The US military will let women serve in all combat roles, in a historic move striking down gender barriers in the armed forces.
Defense Secretary Ash Carter said as long as women qualified and met the standards, they will now be able to contribute "in ways they could not before".
"They'll be allowed to drive tanks, fire mortars, and lead infantry soldiers into combat. They'll be able to serve as Army Rangers and Green Berets, Navy SEALS, Marine Corps infantry, Air Force parajumpers and everything else that was previously open only to men," he said.
Mr Carter said the opening to women would take place following a 30-day review period, after which they would be integrated into the new roles in a "deliberate and methodical manner" as positions come open. The waiting period enables Congress to review the decision and raise any objections.
Mr Carter acknowledged the decision could lead to more debate over whether women would have to register for the draft, an issue he said was already under litigation. The US military is currently an all-volunteer force, but young men still are required to register in case the draft is reactivated.
Asked whether the decision opened the door to women being required to serve in front-line combat positions, Mr Carter said members of the military have some choices but not "absolute choice".
"People are assigned to missions, tasks and functions according to need as well as their capabilities," he said. "And women will be subject to the same standard and rules that men will."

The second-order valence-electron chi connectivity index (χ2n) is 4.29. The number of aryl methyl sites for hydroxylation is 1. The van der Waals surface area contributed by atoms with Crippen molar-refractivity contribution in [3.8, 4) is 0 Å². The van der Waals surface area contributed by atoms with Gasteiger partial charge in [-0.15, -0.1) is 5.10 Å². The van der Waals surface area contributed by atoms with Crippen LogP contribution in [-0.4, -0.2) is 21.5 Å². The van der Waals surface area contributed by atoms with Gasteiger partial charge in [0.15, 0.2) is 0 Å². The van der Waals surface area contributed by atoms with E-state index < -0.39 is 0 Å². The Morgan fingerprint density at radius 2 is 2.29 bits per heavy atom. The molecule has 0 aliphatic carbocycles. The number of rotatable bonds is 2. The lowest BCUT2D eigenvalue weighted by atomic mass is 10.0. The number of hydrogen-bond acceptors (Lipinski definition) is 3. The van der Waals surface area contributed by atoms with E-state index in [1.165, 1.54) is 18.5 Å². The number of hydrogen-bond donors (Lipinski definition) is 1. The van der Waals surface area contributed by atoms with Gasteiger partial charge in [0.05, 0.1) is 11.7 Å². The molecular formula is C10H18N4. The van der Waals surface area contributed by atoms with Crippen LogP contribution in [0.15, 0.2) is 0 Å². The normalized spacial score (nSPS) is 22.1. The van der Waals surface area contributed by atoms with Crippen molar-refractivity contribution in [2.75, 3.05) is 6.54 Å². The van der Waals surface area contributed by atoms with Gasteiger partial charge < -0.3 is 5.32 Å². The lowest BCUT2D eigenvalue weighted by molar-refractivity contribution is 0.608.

Mr Carter's decision drew a sharp rebuke from the Republican chairmen of the armed services committees in the Senate and House of Representatives, but some other lawmakers welcomed the move.
"Secretary Carter's decision to open all combat positions to women will have a consequential impact on our service members and our military's warfighting capabilities," Senator John McCain and Representative Mac Thornberry said in a statement.
They asked the Pentagon for details on a Marine Corps request for exceptions, which was overridden by Mr Carter, and information on how draft registration might be affected.
Two Democratic members of the armed services panels welcomed Mr Carter's decision. Senator Kirsten Gillibrand said it would "strengthen our armed forces" and Representative Niki Tsongas called it a "long overdue" move that would eliminate some of the barriers to advancement that women face in the military.
Mr Carter's decision comes nearly three years after the Pentagon first instructed the military to open all positions to qualified women, including front-line combat roles. A restriction on such roles was seen as increasingly out of place during a decade of war in Iraq and Afghanistan in which women were often in harm's way.
Women represented about 2 percent of U.S. casualties in Iraq and Afghanistan, with some 300,000 deploying to the conflict zones.
Since the Pentagon directive in 2013 the services have been examining whether women should be excluded from any military positions. Three women recently passed the rigorous Army Ranger course, but some 220,000 military jobs are still closed to women.
Mr Carter said most of the services favored opening all jobs to women, but the Marine Corps had sought a partial exception for roles such as infantry, machine gunner, fire support reconnaissance and others.
Mr Carter said he considered the Marine Corps' request and believed its concerns could be addressed with careful implementation of the decision.
Women already serve in combat roles for the armed forces of a few developed nations, including Canada and Israel, but officials say demand from women for such jobs in NATO nations is very low.